While on the topic of badass babes, #2 is currently Courtney Barnett. The Austrailian singer-songwriter will steal your soul with her witty lyrics and catchy guitar riffs. Her anxiety prone lyrics speak to our generation of 20-somethings saying no to 9-5 commitments in order to chase after our unstable creative yearnings. Her lyrics in 'Are You Looking After Yourself' sums it up perfectly: Are you working hard my darling, we’re so worried, always thinking of you and we just want you to be so happy, keep on going. / I don’t want no 9 to 5, telling me that I’m alive and ‘Man, you’re doing well!’ / Have you got some money saved up for those rainy days? You should start some sort of trust fund just incase you fail / My friends play in bands, they are better than everything on radio.' and 'I don’t know what I was thinking, I should get a job / I don’t know what I was drinking, I should get a dog / Should get married, have some babies, watch the evening news.
Former Radio Champ at Secretly Label Group - Fashionista at Dripping Dream Vintage
It’s very safe to say that White Lung and it’s frontwoman, Mish Way, are having a serious moment right now. The band just released their third record, ‘Deep Fantasy’, on Domino to a boatload of well deserved critical praise. It also seems to me that there is an awful lot of talk about the fact that Mish is a female who has no problem speaking her mind, telling off her critics and that her music is vaguely reminiscent of Hole, statements that are all both surprisingly and unsurprisingly still a part of the larger discourse when discussing female punk musicians in 2014, but I digress.
I listened to White Lung for the first time in early 2013 after, ironically enough, the boy I was harboring a crush on at the time declared to be “one of my favorite punk bands right now”. I was intrigued and gave ‘Sorry’ a spin. Despite the fact that I generally like my guitars hazy and jangly instead of fast and abrasive, something about the band grabbed me. Way’s lyrics were catchy and hooky enough to permeate into my brain in all the right ways and at just about 20 minutes long, the record was lean enough to have that perfect quality of making me want to press play again the second it ended. ‘Sorry’ very quickly became my favorite ‘I slept on this in 2012’ record of 2013.
Understandably then, I was thrilled when the band announced ‘Deep Fantasy’ would be coming out this year. I started reading more of Mish’s writing and interviews, including this one with Rookie where she comments on the ‘Deep Fantasy’ track “Snake Jaw”:
"That song’s about body dysmorphia and its residuals. I feel like I there are two women battling in my head sometimes: my completely confident self who can tell anyone to f*** off at the flick of a finger, and this other woman who hates herself, her body, and her mind, not because she actually hates herself, but because she has been told by her culture to hate herself for not being MORE, BETTER, THINNER, PRETTIER. Being crippled by a hatred for your own body—why? How did that happen to our f***ing culture?"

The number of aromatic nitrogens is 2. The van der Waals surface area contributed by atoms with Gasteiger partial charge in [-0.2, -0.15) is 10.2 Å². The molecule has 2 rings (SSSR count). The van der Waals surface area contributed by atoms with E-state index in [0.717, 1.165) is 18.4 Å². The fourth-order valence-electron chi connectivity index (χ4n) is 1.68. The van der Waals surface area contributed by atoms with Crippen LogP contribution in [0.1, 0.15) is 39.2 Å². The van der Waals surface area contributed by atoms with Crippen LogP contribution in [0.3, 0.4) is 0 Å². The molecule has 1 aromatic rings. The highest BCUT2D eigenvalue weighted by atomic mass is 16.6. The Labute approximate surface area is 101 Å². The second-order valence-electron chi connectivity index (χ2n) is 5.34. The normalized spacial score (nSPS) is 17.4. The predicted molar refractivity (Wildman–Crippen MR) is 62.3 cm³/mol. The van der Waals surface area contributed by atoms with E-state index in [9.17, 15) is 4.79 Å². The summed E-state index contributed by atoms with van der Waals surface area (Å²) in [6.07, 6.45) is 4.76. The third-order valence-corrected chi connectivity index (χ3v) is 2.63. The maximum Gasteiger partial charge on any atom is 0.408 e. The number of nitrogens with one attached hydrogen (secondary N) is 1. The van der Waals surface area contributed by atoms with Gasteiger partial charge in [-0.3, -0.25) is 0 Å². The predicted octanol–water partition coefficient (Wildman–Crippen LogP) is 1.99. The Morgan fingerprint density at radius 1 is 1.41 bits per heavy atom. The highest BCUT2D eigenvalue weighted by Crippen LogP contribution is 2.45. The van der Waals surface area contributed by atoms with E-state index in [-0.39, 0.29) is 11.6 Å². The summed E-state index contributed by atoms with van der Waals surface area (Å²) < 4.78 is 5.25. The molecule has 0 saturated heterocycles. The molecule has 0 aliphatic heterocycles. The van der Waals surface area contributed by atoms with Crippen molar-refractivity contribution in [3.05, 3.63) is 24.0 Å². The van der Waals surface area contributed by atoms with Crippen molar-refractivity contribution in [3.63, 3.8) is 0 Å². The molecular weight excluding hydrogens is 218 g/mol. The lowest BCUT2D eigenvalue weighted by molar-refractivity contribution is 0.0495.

My god, I thought to myself after reading that, not only do Mish and I share the same initials, but girlfriend is straight up in my head right now. In just four sentences she had precisely articulated the dichotomy that swirls around my brain on a regular basis: feeling confident and good about yourself versus feeling like you’ll never be good enough. It’s a juxtaposition that inhibits my mind more than I’d care to admit, but I suspect it’s one that the majority of women think about at least some point in their lives. And yet despite that, I feel like it’s not really talked about as much as I wish it was. It seems like something that’s kind of a taboo, as though women are just supposed to keep it inside because talking about it would be giving into that whole “I’m not perfect thing” that we’re supposed to be avoiding. The fact that someone, and not just any someone but the cool singer of a punk rock band, totally laid it all out there was downright INSPIRING and POWERFUL. That she was willing to talk about it publicly stirred something in me and made that confident part want to come out even stronger. Is there really anything else you could ever ask for from a singer, role model, public figure, etc?
Needless to say, I think Mish Way is kiiiiiiiiinda amazing. Not only does she front White Lung, but she regularly writes for places like The Talkhouse, Vice, Bust and many others. White Lung’s new record is superbly excellent. Also the opening 10 seconds of their song “Just For You” reminds me a bit of “The Hell Song” by Sum 41 and I think that’s pretty superb too.